Preview abstract TensorFlow is a machine learning system that operates at large scale and in heterogeneous environments. TensorFlow uses dataflow graphs to represent computation, shared state, and the operations that mutate that state. It maps the nodes of a dataflow graph across many machines in a cluster, and within a machine across multiple computational devices, including multicore CPUs, general-purpose GPUs, and custom-designed ASICs known as Tensor Processing Units (TPUs). This architecture gives flexibility to the application developer: whereas in previous “parameter server” designs the management of shared state is built into the system, TensorFlow enables developers to experiment with novel optimizations and training algorithms. TensorFlow supports a variety of applications, with a focus on training and inference on deep neural networks. Several Google services use TensorFlow in production, we have released it as an open-source project, and it has become widely used for machine learning research. In this paper, we describe the TensorFlow dataflow model and demonstrate the compelling performance that Tensor- Flow achieves for several real-world applications. View details
    Preview abstract We study the effectiveness of neural sequence models for premise selection in automated theorem proving, one of the main bottlenecks in the formalization of mathematics. We propose a two stage approach for this task that yields good results for the premise selection task on the Mizar corpus while avoiding the hand-engineered features of existing state-of-the-art models. To our knowledge, this is the first time deep learning has been applied to theorem proving. View details
    TensorFlow: Large-Scale Machine Learning on Heterogeneous Distributed Systems
    Ashish Agarwal
    Ian Goodfellow
    Andrew Harp
    Yangqing Jia
    Rafal Jozefowicz
    Lukasz Kaiser
    Manjunath Kudlur
    Dan Mané
    Rajat Monga
    Chris Olah
    Mike Schuster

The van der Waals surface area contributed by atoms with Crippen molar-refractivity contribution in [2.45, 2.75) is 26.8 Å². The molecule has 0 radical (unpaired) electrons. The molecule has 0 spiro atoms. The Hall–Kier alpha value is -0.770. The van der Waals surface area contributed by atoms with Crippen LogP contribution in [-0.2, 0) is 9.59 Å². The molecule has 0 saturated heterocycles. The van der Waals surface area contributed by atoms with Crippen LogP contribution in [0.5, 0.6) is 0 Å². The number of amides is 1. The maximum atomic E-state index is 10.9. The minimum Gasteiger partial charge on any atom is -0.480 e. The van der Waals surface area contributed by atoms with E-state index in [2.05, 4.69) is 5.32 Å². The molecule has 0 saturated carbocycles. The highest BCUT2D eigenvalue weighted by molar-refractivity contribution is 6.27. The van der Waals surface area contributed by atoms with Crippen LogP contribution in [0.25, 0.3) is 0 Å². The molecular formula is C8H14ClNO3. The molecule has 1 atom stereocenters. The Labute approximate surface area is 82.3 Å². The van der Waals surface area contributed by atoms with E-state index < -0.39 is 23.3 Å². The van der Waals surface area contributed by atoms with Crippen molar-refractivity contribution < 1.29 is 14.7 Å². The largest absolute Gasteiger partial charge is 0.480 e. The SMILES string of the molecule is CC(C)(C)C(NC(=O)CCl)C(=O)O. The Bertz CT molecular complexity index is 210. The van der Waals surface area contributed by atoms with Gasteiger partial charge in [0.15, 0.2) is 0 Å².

Jonathon Shlens
    Benoit Steiner
    Ilya Sutskever
    Kunal Talwar
    Paul Tucker
    Vijay Vasudevan
    Pete Warden
    Yuan Yu
    Xiaoqiang Zheng
    tensorflow.org (2015)
    Preview abstract TensorFlow is an interface for expressing machine learning algorithms, and an implementation for executing such algorithms. A computation expressed using TensorFlow can be executed with little or no change on a wide variety of heterogeneous systems, ranging from mobile devices such as phones and tablets up to large-scale distributed systems of hundreds of machines and thousands of computational devices such as GPU cards. The system is flexible and can be used to express a wide variety of algorithms, including training and inference algorithms for deep neural network models, and it has been used for conducting research and for deploying machine learning systems into production across more than a dozen areas of computer science and other fields, including speech recognition, computer vision, robotics, information retrieval, natural language processing, geographic information extraction, and computational drug discovery. This paper describes the TensorFlow interface and an implementation of that interface that we have built at Google. The TensorFlow API and a reference implementation were released as an open-source package under the Apache 2.0 license in November, 2015 and are available at www.tensorflow.org. View details